Observing these rituals we will immediately notice the inseparably collective character of their execution, but also the similarities that they keep with the behavior of the animal species to which they are entrusted. The Dance of the Eagle, for example, will constantly remind us of the behavior of this creature seen at the center of the human celebration, but also as part of the ecosystem in which it occurs. However, we should not mistake this resemblance as a mere imitation on the part of human subjects, but rather a commonly understood identity. In other words, the eagle dances as one more of the representations of the unrepresentable [66] that participate in the festival and in the annual cycle of natural expressions, a specific portion within the day of those-who-dream. Dancing and singing is not only a show of skill and genius but also a meeting with friends, animals, plants, and spirits, who together celebrate the possibility of renewing life.

Does art have the possibility of renewing life?

An immediate temptation when facing alternative ontologizations is to assume them from an immediate orthodoxy. In the terms announced above, pose them as solutionisms, depriving them of their own forms of problematization about reality: assessing them without worrying about what ails them, symptoms of which we express pathologies without noticing. However, a detailed review of their concerns and doubts will show us that, expressed in all their magnitude, these reflections would not only contribute greatly to perceive ecological aspects that generally overlook us, but to genuinely question our place in nature. and the cosmos.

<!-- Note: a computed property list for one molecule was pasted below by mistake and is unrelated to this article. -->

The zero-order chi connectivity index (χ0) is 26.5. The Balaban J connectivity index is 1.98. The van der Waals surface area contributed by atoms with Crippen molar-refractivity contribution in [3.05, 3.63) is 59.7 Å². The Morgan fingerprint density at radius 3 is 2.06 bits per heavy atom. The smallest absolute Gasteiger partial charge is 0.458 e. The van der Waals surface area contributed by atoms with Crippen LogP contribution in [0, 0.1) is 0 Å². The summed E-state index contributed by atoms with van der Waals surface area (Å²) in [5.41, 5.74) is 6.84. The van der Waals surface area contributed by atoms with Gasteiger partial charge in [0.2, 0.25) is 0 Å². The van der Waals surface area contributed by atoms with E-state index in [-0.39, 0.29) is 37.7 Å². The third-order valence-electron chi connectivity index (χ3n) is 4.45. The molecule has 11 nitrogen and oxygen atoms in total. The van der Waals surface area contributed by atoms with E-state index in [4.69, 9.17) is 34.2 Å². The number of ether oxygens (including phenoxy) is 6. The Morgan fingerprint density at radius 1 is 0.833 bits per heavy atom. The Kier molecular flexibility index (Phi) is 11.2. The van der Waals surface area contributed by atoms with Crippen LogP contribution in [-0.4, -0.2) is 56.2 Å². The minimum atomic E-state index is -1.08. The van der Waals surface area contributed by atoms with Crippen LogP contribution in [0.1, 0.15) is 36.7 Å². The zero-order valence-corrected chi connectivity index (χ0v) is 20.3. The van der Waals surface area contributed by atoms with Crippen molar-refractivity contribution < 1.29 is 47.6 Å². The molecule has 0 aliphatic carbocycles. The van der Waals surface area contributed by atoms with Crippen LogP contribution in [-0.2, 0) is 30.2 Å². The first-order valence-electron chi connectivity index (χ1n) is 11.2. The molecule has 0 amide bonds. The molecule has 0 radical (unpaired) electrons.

Possibly this summons us to banish the idea of ​​promoting an ecology based on solutions and opportunities, and instead raise one under the uncertainties that have not been repaired before. Modify our scheme of time: abandon the idea of ​​our experience as history and confront it with the notion of alteration on the cycles of life. Assuming daily responsibility for this —the terror of living in error—, not only based on our consumer practices but from the same questions that we formulate about our own existence; about the dreams we have.


Moisseeff, Marika (1995), Un long chemin semé d'objets cultuels: Le cycle initiatique aranda , Paris: Éditions de l'École des hautes études en sciences sociales, cited by Philippe Descola (2008), Op. Cit., P. 296

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As Descola himself clarifies, none of these ontologies is found in a pure way in the ethnographies of the world, but rather they coexist within them. Even in non-Western schemes, this hybridization is the norm. Among a culture like the Wixárika for example, we know that analogism prevails —in the way in which their collective traditions and ritual cycles are defined—, while there are some individuals with a specific category —shamans, those who “have the gift of seeing”— are initiated in clearly animistic practices. [67] Both notions are fundamental so that the group conserves knowledge and practices that are indispensable to them as a community.